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Mitsubishi Eclipse Cross test: idiosyncratic plug-in hybrid with fast charging

Plug-in hybrids are repeatedly criticized on this channel, mainly because the overall energy consumption is too high. Because in the annual mean measured from the electricity meter, in practice hardly any PHEV can travel significantly below 30 kWh 100 km. The technical structure of the Mitsubishi Eclipse plug-in hybrid differs fundamentally from what German car manufacturers usually serve. A test should clarify what the customer gets from this special route.

Cars with PHEV from German production mostly use the electric motor between the combustion engine and the transmission. Although this is not as efficient as possible, it can be implemented with comparatively little effort. Mitsubishi, on the other hand, is pursuing a different concept. The 2.4-liter petrol engine is largely only used as a generator that charges a battery from which two electric motors can then be used. The idea behind such a path: The combustion engine can often work in the range of its best efficiency. The petrol consumption should therefore tend to be comparatively low.

The front electric motor has an output of 60 kW, the one on the rear axle 70, both of which are synchronous motors. The 2.4-liter gasoline engine with 72 kW obviously manages without charging, because it is only very rarely directly responsible for propulsion. However, Mitsubishi has not saved any effort. Timing and valve lift are variable, whenever possible, the internal combustion engine runs in the Atkinson cycle. The intake valves do not close until well after bottom dead center, so the compression stroke begins later than in engines with “normal” valve timing. This increases the thermal efficiency. The fact that the torque drops does not matter, because this power, which the driver can feel during acceleration, is provided by the electric machines in the hybrid concept of the Eclipse on request.

Mitsubishi states a system output of 138 kW, i.e. 188 hp in the size that has been common for a long time. Should anyone approach this Eclipse in the hope of getting a particularly fast SUV with this drive, the factory specification slows down: 10.9 seconds from zero to 100 km / h and 162 km / h top are not necessarily what you think of almost 190 hp expected, not even in a two-tonne model. Comparable SUVs of the competition drive the Eclipse on and off, and not only on paper.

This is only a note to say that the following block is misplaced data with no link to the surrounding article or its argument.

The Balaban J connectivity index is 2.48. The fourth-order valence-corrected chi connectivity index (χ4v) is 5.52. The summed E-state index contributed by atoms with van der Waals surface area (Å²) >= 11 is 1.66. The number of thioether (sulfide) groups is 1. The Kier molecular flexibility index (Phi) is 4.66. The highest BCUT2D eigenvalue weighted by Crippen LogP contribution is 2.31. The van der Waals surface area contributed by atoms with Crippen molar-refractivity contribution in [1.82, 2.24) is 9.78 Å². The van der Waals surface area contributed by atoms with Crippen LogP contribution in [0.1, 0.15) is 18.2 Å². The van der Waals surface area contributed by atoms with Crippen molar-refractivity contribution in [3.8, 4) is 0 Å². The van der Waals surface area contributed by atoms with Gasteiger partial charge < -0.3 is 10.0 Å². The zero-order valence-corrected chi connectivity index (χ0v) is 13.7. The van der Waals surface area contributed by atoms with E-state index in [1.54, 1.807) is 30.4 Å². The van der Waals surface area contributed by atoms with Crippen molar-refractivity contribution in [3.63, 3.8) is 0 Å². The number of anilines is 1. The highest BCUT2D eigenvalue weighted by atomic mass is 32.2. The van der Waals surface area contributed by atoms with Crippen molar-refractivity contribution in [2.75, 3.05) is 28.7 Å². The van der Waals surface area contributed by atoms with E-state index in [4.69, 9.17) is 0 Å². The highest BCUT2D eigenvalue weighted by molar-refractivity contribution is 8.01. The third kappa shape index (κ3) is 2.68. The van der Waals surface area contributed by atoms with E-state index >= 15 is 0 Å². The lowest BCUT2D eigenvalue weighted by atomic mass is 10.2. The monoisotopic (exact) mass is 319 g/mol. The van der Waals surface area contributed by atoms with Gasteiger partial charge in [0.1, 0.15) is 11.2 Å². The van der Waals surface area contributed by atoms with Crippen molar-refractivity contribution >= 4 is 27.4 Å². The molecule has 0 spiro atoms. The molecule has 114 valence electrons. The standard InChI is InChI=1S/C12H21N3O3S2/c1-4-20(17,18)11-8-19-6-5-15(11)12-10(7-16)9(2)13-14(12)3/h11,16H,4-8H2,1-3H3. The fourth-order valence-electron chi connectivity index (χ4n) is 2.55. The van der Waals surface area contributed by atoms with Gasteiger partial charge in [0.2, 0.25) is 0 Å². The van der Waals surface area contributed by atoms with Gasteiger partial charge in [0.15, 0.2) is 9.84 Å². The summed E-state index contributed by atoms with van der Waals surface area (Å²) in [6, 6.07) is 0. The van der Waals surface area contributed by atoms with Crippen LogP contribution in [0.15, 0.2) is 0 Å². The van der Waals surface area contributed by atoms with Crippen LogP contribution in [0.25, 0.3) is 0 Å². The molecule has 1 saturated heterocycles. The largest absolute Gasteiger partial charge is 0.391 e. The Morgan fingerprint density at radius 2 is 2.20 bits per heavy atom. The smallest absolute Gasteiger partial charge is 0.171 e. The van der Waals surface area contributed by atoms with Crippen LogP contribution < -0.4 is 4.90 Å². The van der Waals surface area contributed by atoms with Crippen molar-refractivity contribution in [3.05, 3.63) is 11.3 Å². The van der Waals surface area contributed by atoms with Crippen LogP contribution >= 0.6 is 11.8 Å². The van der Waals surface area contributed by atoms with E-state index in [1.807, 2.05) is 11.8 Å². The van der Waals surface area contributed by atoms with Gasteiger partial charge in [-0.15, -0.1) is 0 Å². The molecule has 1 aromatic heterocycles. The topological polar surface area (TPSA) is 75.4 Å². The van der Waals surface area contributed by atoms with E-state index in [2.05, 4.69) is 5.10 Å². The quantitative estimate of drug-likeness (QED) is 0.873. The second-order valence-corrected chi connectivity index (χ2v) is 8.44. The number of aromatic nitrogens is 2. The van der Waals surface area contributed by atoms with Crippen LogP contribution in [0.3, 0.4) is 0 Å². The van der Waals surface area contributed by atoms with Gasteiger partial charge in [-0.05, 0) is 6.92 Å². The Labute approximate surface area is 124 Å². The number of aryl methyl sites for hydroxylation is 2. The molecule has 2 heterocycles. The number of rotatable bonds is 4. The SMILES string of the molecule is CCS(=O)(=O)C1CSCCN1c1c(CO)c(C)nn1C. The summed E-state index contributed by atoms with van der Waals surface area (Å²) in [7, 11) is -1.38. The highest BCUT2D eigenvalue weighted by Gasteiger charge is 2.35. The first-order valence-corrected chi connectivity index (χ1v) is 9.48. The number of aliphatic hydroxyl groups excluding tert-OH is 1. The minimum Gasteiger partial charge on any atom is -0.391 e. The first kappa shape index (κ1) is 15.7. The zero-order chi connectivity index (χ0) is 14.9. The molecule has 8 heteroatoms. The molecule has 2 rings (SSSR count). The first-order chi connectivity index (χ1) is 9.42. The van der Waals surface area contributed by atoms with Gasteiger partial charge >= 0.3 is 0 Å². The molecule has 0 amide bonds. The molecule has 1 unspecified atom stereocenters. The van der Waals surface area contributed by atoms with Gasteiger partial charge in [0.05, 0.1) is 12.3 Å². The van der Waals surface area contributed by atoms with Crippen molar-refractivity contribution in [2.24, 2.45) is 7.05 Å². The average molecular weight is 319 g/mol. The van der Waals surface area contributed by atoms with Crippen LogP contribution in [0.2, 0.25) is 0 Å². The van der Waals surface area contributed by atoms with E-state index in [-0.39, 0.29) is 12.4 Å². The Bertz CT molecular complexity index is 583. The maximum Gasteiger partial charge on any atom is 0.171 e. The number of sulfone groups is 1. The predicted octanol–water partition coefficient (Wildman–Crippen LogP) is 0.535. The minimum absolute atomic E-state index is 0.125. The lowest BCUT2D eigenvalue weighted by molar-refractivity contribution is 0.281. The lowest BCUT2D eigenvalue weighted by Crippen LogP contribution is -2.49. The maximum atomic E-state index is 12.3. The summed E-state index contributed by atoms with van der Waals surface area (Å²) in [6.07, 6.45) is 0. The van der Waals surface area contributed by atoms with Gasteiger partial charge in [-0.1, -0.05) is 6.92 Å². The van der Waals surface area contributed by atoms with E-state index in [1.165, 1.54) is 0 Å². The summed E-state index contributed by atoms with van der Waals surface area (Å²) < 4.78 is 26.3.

The furnishing does not look very modern, but functional.
(Image: Florian Pillau)

In practice, the qualities of the drive are certainly not based on dynamic propulsion. The absolute driving performance is at best satisfactory, whereby one should not forget: The steady speed level of the gasoline engine with increasing speed also contributes to the fact that the impression ultimately remains tough. Well, performance is not everything, and not everyone will value being able to swim particularly far ahead in the morning commute.

Because the drive, which usually works in series, certainly has its advantages: It drives the SUV acoustically without excitement, provided the driver does not request all the reserves. The traction is excellent. And finally: How elegantly the drive unobtrusively distributes its forces will surely fascinate technically interested people.

Not only they are wondering what the customer has from the concept besides abstaining from performance. After all, the technical effort promises, above all, low consumption. But even here it will disappoint many expectations. Significantly less than seven liters require a good deal of restraint, at a minimum I came to 6.3 liters / 100 km without first charging the battery. On the autobahn there are quickly more than 8, and all without ambitious speed escapades, which the SUV is not capable of anyway.

Not only the drive structure is unusual in the Eclipse, but also the possibility of being able to charge the battery quickly, albeit only via the Chademo connector, which is comparatively rare in this country. The charge level should rise from zero to 80 percent within 25 minutes. This is exceptionally fast for a plug-in hybrid. Mitsubishi specifies the energy content of the battery as 13.8 kWh. Based on this information, this would correspond to an average charging power of 26.5 kW. However, the battery management apparently always keeps a decent buffer as a reserve.

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